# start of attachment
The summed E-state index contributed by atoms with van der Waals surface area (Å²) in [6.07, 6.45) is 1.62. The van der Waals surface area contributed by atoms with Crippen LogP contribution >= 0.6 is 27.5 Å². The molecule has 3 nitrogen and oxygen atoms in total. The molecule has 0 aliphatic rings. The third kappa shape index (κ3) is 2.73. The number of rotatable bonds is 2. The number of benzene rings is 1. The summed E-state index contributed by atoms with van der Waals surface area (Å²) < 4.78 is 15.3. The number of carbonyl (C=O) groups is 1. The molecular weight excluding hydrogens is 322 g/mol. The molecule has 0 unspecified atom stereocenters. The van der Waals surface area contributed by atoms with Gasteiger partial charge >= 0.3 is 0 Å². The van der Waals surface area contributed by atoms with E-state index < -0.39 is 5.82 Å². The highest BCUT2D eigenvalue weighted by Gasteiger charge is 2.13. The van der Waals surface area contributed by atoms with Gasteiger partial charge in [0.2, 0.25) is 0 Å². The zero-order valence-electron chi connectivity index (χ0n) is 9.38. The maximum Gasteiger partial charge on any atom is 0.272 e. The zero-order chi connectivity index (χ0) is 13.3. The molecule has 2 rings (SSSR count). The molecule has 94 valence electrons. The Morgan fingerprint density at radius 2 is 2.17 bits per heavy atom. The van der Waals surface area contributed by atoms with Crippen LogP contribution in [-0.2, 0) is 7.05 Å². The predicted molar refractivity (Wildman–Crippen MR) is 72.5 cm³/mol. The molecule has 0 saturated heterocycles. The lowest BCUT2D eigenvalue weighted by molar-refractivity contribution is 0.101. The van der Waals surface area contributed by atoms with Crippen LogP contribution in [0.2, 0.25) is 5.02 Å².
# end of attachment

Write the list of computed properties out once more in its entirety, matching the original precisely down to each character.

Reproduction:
The summed E-state index contributed by atoms with van der Waals surface area (Å²) in [6.07, 6.45) is 1.62. The van der Waals surface area contributed by atoms with Crippen LogP contribution >= 0.6 is 27.5 Å². The molecule has 3 nitrogen and oxygen atoms in total. The molecule has 0 aliphatic rings. The third kappa shape index (κ3) is 2.73. The number of rotatable bonds is 2. The number of benzene rings is 1. The summed E-state index contributed by atoms with van der Waals surface area (Å²) < 4.78 is 15.3. The number of carbonyl (C=O) groups is 1. The molecular weight excluding hydrogens is 322 g/mol. The molecule has 0 unspecified atom stereocenters. The van der Waals surface area contributed by atoms with Gasteiger partial charge >= 0.3 is 0 Å². The van der Waals surface area contributed by atoms with E-state index < -0.39 is 5.82 Å². The highest BCUT2D eigenvalue weighted by Gasteiger charge is 2.13. The van der Waals surface area contributed by atoms with Gasteiger partial charge in [0.2, 0.25) is 0 Å². The zero-order valence-electron chi connectivity index (χ0n) is 9.38. The maximum Gasteiger partial charge on any atom is 0.272 e. The zero-order chi connectivity index (χ0) is 13.3. The molecule has 2 rings (SSSR count). The molecule has 94 valence electrons. The Morgan fingerprint density at radius 2 is 2.17 bits per heavy atom. The van der Waals surface area contributed by atoms with Crippen LogP contribution in [-0.2, 0) is 7.05 Å². The predicted molar refractivity (Wildman–Crippen MR) is 72.5 cm³/mol. The molecule has 0 saturated heterocycles. The lowest BCUT2D eigenvalue weighted by molar-refractivity contribution is 0.101. The van der Waals surface area contributed by atoms with Crippen LogP contribution in [0.2, 0.25) is 5.02 Å².